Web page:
The broadest vaccination campaign in human history is now underway, but already, a series of setbacks have stymied efforts to provide coronavirus vaccines for up to 330 million people in the US as soon as possible. Limited initial supplies, supply chain blunders and over a dozen states disregarding federal priority guidance have resulted in only slightly more than 3 million people in the US receiving vaccines before the close of 2020. That's less than 1% of the US population and 17 million fewer than the goal of 20 million established by the government late last year. So, where does this all leave you and when can you expect to get vaccinated against COVID-19?
The reality is that most people in the US will have to wait several months at least before they get access to a coronavirus vaccine. Starting in December, the Centers for Disease Control and Prevention published a list of priority groups of who should get vaccinated first, with health care workers, and residents and staff of nursing homes at the very top. The CDC's recommendation isn't law, however, and several states have drafted their own priority lists, many of which place teachers and other essential workers as well as older adults of various age groups higher or lower than the CDC's guidelines.
Here's everything we know about the COVID-19 vaccine rollout so far, as well as where you might fall on both current and updated priority lists. (And here's how much you might expect to pay for your COVID-19 vaccine -- spoiler alert: it may not be totally free.) This article was updated recently with new information and is intended to be a general overview and not a source of medical advice.
Read more: How coronavirus mRNA vaccines could end the pandemic and change vaccines forever
COVID-19 vaccine: When most people could get it
Medical experts have generally predicted that most US adults will be cleared to receive the vaccine in the spring, with odds on most of the population having the opportunity by summer. Here's what experts have said:
- "The earliest will likely be in the spring, but more likely over the summer," according to Sandra Albrecht, assistant professor of epidemiology at Columbia University and advisor to the Dear Pandemic science blog, in an email to MarketWatch in early December.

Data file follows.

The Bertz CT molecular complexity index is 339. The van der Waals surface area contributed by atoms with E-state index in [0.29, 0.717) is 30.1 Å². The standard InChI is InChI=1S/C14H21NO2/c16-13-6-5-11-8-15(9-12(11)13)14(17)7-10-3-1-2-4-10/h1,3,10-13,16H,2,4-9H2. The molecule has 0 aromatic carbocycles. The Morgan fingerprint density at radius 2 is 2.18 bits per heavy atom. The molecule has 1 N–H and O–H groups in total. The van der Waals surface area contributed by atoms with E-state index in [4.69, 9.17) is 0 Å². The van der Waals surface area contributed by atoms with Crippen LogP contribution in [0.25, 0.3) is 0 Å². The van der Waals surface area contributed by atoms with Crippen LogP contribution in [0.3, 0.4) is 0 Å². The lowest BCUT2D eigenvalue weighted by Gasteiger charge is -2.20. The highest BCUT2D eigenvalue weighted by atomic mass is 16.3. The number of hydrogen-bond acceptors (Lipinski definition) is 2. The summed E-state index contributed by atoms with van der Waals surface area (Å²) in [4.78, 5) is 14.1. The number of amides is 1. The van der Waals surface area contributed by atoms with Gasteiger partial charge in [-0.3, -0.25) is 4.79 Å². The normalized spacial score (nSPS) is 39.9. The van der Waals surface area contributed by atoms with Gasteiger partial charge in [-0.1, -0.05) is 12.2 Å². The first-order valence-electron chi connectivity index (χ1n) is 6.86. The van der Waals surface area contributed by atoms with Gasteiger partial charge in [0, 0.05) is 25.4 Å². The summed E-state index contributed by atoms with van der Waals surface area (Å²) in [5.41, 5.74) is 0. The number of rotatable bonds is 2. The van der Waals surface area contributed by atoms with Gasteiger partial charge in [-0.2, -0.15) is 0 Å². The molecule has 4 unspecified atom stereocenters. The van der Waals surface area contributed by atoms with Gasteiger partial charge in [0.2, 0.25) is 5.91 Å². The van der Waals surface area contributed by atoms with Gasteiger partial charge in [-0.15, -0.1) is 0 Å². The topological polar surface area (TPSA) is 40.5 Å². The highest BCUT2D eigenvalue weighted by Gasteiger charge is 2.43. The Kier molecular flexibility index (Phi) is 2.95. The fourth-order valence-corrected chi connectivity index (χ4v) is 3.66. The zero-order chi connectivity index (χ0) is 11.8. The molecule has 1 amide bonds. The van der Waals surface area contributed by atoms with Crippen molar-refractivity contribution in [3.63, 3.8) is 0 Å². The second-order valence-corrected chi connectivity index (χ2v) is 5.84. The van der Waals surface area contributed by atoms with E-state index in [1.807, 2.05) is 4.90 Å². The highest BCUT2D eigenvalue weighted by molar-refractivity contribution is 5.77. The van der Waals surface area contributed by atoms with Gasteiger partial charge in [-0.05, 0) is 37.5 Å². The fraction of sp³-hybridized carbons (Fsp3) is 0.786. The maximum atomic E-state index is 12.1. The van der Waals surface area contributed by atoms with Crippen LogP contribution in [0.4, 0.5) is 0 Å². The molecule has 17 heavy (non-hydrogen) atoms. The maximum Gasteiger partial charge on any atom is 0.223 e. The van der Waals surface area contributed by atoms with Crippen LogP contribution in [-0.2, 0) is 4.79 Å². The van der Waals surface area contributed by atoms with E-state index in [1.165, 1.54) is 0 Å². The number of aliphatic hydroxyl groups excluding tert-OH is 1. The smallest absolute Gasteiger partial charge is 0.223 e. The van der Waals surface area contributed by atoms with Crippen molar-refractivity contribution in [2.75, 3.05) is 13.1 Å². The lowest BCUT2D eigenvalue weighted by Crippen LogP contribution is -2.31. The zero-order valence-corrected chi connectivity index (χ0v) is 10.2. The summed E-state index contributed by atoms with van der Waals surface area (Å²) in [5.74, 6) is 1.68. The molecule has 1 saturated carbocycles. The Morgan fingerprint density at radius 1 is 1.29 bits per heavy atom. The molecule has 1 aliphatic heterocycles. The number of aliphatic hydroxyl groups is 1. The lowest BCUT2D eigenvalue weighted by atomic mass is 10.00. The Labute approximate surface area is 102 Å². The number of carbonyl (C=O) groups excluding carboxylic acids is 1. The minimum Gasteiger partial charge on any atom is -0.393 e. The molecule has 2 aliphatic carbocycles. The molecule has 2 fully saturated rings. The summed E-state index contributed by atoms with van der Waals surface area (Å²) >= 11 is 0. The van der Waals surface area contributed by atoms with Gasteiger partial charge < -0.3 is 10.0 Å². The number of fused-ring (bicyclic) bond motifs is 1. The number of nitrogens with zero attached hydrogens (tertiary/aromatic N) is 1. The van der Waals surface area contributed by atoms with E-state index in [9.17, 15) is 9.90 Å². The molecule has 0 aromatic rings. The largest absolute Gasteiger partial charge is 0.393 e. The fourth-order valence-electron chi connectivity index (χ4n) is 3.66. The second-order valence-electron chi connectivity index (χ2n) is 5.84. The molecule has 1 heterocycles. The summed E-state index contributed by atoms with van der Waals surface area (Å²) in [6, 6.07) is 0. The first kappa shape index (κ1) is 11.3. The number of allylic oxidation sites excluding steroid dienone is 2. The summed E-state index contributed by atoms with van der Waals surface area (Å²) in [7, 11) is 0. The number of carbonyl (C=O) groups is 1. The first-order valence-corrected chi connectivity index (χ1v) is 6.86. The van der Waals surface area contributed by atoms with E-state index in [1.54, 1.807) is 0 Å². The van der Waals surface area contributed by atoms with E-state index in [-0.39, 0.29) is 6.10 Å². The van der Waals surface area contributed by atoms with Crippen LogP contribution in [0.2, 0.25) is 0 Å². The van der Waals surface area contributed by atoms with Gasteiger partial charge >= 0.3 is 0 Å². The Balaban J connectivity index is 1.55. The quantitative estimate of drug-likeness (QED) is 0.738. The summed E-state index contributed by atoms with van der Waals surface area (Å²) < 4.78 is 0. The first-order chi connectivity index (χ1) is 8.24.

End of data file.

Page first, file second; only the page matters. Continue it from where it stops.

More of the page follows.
- "Sometime by the end of March, the beginning of April that the normal healthy man and woman in the street, who has no underlying conditions, would likely get it," top US disease expert Anthony Fauci told MSNBC on Dec, 14. He added that the US could see the "overwhelming majority of the population vaccinated" by the second quarter of 2021, i.e. midsummer.
- "100% of Americans that want the vaccine will have had the vaccine" by June, according to Paul Ostrowski, an official working with Operation Warp Speed, speaking to MSNBC in November.
- Starting in the second quarter of 2021 is when Secretary of Health and Human Services Alex Azar has said he expects there to be enough vaccine doses so that anyone who wants a vaccine can get it, according to the Wall Street Journal on Dec. 11.
First in line: Health care workers, nursing home residents and staff
Frontline health care workers who are particularly at risk of being exposed to the coronavirus, including the roughly 20 million US doctors, nurses, lab technicians, EMT and hospital staff, are at the top of most state's lists, in accordance with recommendations posted by the CDC. They, along with employees and residents of long-term care facilities like nursing homes, are prioritized as phase 1a by the CDC as well as by most states. These are the people who are currently receiving vaccinations. So, how many of them are there?
According to data compiled by the Kaiser Family Foundation, of the 19.7 million health care workers in the US, about 15.5 million work directly with patients. Add to that the 1.2 million residents of nursing homes plus 800,000 residents of assisted living facilities, and there are 17.6 million people to be vaccinated in phase 1a.
Next up: Essential workers, older adults and people with medical conditions
The next priority tiers for coronavirus vaccinations, which the CDC labels 1b and 1c, comprise several other groups. Essential workers who interact with the public (i.e. frontline workers, such as teachers, grocery store clerks and transit workers) and adults over age 75 make up phase 1b. Then, phase 1c includes adults older than 65, people aged 16 to 74 with underlying medical conditions, and other essential (nonfrontline) workers in finance, information technology and media.
Phase 1b or 1c is where about half the states begin to deviate from the CDC in one or more of the following ways: moving the age for older adults down to 65; prioritizing essential workers over older adults; putting older adults and people with underlying medical conditions above essential workers; and in one state, North Carolina, prioritizing people with preexisting conditions above both older adults and essential workers.
The CDC estimates there are about 87 million essential workers -- a number that appears to include jobs that are both frontline and not. The agency also figured on at least 53 million adults aged 65 and older as well as over 100 million adults with high-risk medical conditions. All told, phases 1a, 1b and 1c represent over 195 million people, or about 60% of the US population.